Skip to main content
Premium Trial:

Request an Annual Quote

Chinese SARS Researchers Use Supercomputers to Characterize Viral Proteins

NEW YORK, May 20 - Scientists in Chinaare using supercomputers and computational methods to identify key proteins of the coronavirus that causes SARS, Silicon Graphics said in an announcement today highlighting its role in the work.


Scientists at the Shanghai Institute of Materia Medica  (SIMM) have been working to analyze the SARS coronavirus genome ,and do protein predictions as well as alterations in proteins, then are construct ing3D models of proteins and virtually screen for compounds that may interact with this proteins.


SIMM has a 64-processor SGI Origin 3800, an additional four-processor SGI Origin 3200 server, and 15 SGI Graphics workstations for modeling and virtual screening of millions of structures.


The group at SIMM is using the supercomputer to map sites of mutation on the SARS coronavirus genome, and create datasets to characterize the structure of the mutant proteins encoded at these sites. Then, the researchers use the SGI graphics workstations to model these protein structures in three dimensions, SGI said.


Meanwhile, researchers at the Beijing Genomics Institute are working to sequence 100 isolates of the SARS virus for mutation studies. To model SARS-related protein sequences and key genome regions, Institute researchers are using two 32-processor SGI Origin 3000 supercomputers, a 5TB SGI TP9100 Fibre Channel storage system and several Silicon Graphics O2 graphics systems, the Mountain View, Calif., the company said.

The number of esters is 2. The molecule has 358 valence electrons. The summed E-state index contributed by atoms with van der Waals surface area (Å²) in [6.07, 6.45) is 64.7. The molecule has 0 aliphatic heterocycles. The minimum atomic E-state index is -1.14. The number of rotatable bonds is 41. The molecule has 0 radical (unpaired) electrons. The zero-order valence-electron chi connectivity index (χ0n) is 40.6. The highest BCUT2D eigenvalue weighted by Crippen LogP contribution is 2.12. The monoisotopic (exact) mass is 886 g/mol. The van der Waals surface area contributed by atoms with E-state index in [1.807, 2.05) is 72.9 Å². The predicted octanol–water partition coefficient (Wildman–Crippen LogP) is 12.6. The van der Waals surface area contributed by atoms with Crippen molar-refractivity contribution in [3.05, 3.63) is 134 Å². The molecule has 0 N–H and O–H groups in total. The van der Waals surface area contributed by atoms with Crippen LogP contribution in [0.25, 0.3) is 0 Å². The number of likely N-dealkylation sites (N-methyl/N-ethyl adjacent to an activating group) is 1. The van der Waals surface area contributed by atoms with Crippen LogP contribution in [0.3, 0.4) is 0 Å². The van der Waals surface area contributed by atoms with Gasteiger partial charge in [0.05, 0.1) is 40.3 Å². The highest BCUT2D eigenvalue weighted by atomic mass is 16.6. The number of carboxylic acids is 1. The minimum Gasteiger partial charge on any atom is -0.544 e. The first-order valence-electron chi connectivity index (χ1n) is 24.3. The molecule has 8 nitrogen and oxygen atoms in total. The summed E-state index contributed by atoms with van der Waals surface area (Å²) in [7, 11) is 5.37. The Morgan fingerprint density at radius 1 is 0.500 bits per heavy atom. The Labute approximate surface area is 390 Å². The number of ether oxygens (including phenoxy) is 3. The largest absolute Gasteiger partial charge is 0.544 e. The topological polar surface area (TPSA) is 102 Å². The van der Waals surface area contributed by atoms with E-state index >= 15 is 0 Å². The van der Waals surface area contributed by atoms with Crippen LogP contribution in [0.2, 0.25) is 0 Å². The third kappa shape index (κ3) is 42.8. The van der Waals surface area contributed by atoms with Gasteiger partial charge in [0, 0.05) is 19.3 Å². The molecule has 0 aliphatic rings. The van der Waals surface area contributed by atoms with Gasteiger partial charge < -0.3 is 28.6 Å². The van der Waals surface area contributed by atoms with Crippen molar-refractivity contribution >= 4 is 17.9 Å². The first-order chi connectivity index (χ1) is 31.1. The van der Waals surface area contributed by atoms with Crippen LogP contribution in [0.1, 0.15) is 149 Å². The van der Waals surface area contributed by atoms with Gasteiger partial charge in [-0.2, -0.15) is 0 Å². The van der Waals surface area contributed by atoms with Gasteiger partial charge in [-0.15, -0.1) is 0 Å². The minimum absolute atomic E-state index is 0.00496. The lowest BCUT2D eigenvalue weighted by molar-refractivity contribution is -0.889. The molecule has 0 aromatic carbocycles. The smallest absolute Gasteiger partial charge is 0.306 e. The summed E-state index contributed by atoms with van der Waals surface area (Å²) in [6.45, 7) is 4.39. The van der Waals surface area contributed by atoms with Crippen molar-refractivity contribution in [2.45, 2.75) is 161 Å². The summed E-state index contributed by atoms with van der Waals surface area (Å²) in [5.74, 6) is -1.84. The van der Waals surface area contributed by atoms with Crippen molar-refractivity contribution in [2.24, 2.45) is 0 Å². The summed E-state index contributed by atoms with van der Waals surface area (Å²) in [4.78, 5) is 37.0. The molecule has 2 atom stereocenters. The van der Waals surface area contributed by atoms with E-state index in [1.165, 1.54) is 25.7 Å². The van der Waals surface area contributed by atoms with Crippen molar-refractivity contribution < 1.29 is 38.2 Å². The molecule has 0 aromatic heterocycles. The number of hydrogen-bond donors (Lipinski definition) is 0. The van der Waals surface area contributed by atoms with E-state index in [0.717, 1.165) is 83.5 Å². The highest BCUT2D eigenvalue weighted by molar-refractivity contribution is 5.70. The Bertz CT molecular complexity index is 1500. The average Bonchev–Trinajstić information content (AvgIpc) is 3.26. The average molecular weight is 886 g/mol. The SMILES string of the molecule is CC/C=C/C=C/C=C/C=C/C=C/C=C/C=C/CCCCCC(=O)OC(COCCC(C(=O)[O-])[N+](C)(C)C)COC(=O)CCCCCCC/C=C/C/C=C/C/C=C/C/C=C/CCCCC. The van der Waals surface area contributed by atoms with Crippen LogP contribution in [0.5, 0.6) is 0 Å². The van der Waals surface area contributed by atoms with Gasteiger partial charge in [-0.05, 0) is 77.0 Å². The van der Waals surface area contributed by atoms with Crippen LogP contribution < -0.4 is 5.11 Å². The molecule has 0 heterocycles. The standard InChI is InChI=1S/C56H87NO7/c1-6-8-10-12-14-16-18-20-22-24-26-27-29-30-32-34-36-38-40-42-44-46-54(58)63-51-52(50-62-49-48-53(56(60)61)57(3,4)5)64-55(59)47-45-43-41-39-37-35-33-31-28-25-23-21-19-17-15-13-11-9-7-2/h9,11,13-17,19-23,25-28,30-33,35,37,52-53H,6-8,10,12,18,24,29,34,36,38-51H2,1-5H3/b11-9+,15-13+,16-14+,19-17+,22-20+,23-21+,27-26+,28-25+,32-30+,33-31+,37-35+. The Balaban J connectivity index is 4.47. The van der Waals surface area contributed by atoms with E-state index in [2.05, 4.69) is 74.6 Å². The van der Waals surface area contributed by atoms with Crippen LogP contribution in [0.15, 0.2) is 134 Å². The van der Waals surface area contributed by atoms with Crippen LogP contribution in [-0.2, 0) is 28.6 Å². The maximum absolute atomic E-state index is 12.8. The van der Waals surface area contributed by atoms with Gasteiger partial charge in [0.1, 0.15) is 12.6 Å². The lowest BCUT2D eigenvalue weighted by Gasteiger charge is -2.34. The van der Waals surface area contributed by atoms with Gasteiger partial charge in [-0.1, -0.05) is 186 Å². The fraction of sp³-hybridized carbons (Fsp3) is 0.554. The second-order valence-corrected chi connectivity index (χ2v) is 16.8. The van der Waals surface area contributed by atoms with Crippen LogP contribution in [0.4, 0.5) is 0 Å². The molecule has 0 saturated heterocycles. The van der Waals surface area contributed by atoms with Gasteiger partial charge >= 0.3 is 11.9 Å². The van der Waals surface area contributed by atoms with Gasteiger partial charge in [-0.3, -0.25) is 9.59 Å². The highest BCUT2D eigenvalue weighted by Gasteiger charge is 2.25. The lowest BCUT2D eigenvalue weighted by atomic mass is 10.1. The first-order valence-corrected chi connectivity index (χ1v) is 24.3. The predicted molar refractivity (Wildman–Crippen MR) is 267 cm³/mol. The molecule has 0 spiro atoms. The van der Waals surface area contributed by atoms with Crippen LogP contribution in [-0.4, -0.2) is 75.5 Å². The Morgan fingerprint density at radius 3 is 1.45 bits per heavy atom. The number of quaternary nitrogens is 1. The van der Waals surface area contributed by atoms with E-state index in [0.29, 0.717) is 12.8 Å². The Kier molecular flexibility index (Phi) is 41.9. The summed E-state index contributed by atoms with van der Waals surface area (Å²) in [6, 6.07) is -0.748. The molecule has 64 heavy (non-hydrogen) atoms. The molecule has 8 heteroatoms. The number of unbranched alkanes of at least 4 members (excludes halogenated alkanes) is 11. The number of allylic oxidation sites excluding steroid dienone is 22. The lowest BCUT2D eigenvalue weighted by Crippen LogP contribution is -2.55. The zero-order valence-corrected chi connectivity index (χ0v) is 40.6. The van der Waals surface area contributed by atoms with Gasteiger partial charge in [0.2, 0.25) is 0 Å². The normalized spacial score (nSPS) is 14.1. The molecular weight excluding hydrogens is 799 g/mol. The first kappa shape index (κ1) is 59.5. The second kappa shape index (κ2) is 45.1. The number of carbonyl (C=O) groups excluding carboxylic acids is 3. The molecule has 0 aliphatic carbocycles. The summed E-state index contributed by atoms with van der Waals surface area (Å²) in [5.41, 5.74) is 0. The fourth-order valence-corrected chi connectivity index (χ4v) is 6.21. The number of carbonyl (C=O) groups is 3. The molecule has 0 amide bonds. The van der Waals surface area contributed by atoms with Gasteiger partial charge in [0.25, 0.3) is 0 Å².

GenomeWeb Coverage of SARS


Abbott Labs Will Help Artus Market, Distribute PCR-based SARS Test (May 15, 2003)

German Group Explores SARS Coronavirus Proteinase Structure (May 13, 2003)

///issues/news//121849-1.html"ONT-SIZE: 12pt; FILTER: ; MARGIN: 0in 0in 0pt; BOTTOM: 0px; FONT-FAMILY: 'Times New Roman'">Study Analyzes How SARS Virus Changed As It Spread Across the Globe (May 9, 2003)


CombiMatrix Develops siRNA to Target SARS Virus (May 7, 2003)

Affymetrix to Offer SARS GeneChip (May 6, 2003)

///issues/news//121849-1.html" (May 2, 2003)

Roche to Launch RT-PCR-based SARS Diagnostic by July (April 28, 2003)


CombiMatrix's Ali Arjomand on Developing a SARS Microarray ( ///issues/news//121849-1.html"tyle="FONT-SIZE: 10pt; COLOR: #040000">University of Manitoba Proteomics Researchers Tackle SARS Virus Proteins ( ///issues/news//121849-1.html">   (April 21, 2003)

Singapore Team Finishes SARS Virus Genome; Canadian Scientists Identify Viral Proteins  (April 17, 2003)

///issues/news//121849-1.html"">CombiMatrix Creates Microarray Based on SARS Genome Data   (April 16, 2003)

CDC Completes SARS Virus Genome Draft On Heels of Canadian Team  (April 14, 2003)


The Scan

Mosquitos Genetically Modified to Prevent Malaria Spread

A gene drive approach could be used to render mosquitos unable to spread malaria, researchers report in Science Advances.

Gut Microbiomes Allow Bears to Grow to Similar Sizes Despite Differing Diets

Researchers in Scientific Reports find that the makeup of brown bears' gut microbiomes allows them to reach similar sizes even when feasting on different foods.

Finding Safe Harbor in the Human Genome

In Genome Biology, researchers present a new approach to identify genomic safe harbors where transgenes can be expressed without affecting host cell function.

New Data Point to Nuanced Relationship Between Major Depression, Bipolar Disorder

Lund University researchers in JAMA Psychiatry uncover overlapping genetic liabilities for major depression and bipolar disorder.